“Does he have to ride in there?” she asked.

“Yes, it’s safer, honey,” Mom said.

“Like if we get in a wreck?”

“Yes.”

“Okay, Wiggles, we’ll play when we get home.”

When they got home, Rusty let Wiggles out and he ran inside the house with them.  Misty bent down to pet him, saying, “You’re ours now!  You get to stay here forever!”

Wiggles rubbed up against her leg while she petted him.  Rusty bent down to pet him, too.  Wiggles licked his hand and pawed back at him.  “See, Misty, he’s happy even without all that stuff from the store.”

“I know.  That’s because he’s got us.”

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Discuss the story with your children.

Why did Rusty and Misty keep picking up all that stuff from the store shelves?

Did Wiggles need these things?

Why was Wiggles happy when he got home?

Because he had friends.

Do things make us happy?

Only for a little while.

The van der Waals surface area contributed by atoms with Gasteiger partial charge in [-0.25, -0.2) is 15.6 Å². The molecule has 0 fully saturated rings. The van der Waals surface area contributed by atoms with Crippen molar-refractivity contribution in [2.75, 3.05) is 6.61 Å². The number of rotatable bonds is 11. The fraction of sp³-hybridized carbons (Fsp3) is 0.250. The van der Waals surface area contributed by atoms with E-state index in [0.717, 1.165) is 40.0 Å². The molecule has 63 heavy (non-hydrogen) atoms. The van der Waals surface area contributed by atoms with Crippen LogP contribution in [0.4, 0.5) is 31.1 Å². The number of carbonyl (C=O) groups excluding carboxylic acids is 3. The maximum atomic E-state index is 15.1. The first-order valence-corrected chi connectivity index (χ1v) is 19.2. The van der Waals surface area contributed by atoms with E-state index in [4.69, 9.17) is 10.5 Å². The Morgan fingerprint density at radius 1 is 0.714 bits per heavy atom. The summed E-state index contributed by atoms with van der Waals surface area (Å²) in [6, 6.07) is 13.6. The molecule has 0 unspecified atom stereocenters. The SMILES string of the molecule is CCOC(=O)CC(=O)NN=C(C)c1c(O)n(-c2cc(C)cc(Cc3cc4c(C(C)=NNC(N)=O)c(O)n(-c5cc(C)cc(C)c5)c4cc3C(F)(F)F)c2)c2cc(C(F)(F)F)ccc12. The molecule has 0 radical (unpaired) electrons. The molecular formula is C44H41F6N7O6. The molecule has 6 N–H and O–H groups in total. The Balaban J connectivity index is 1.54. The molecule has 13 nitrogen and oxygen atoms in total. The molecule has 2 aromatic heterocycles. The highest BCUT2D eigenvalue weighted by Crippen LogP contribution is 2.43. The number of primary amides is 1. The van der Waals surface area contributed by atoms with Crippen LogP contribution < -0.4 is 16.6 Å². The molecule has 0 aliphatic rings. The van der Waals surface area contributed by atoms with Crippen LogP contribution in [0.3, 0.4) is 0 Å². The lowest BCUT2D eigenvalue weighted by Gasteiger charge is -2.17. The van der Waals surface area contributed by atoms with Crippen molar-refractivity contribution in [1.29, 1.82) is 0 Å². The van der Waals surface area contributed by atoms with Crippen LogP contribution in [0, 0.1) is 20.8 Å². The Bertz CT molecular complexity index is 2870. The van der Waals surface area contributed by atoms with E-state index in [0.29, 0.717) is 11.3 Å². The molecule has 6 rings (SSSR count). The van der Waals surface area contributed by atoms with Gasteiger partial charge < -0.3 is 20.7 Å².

What did Wiggles learn was more important than new things?

People.

What is more important than things to us?

God, family, church, friends.

What do we learn about being greedy from Hebrews 13:5?

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Read the following scripture with the family:

The Big Let Down

Ecclesiastes 5:10-20

He that loveth silver shall not be satisfied with silver; nor he that loveth abundance with increase: this is also vanity.   When goods increase, they are increased that eat them: and what good is there to the owners thereof, saving the beholding of them with their eyes?  The sleep of a labouring man is sweet, whether he eat little or much: but the abundance of the rich will not suffer him to sleep.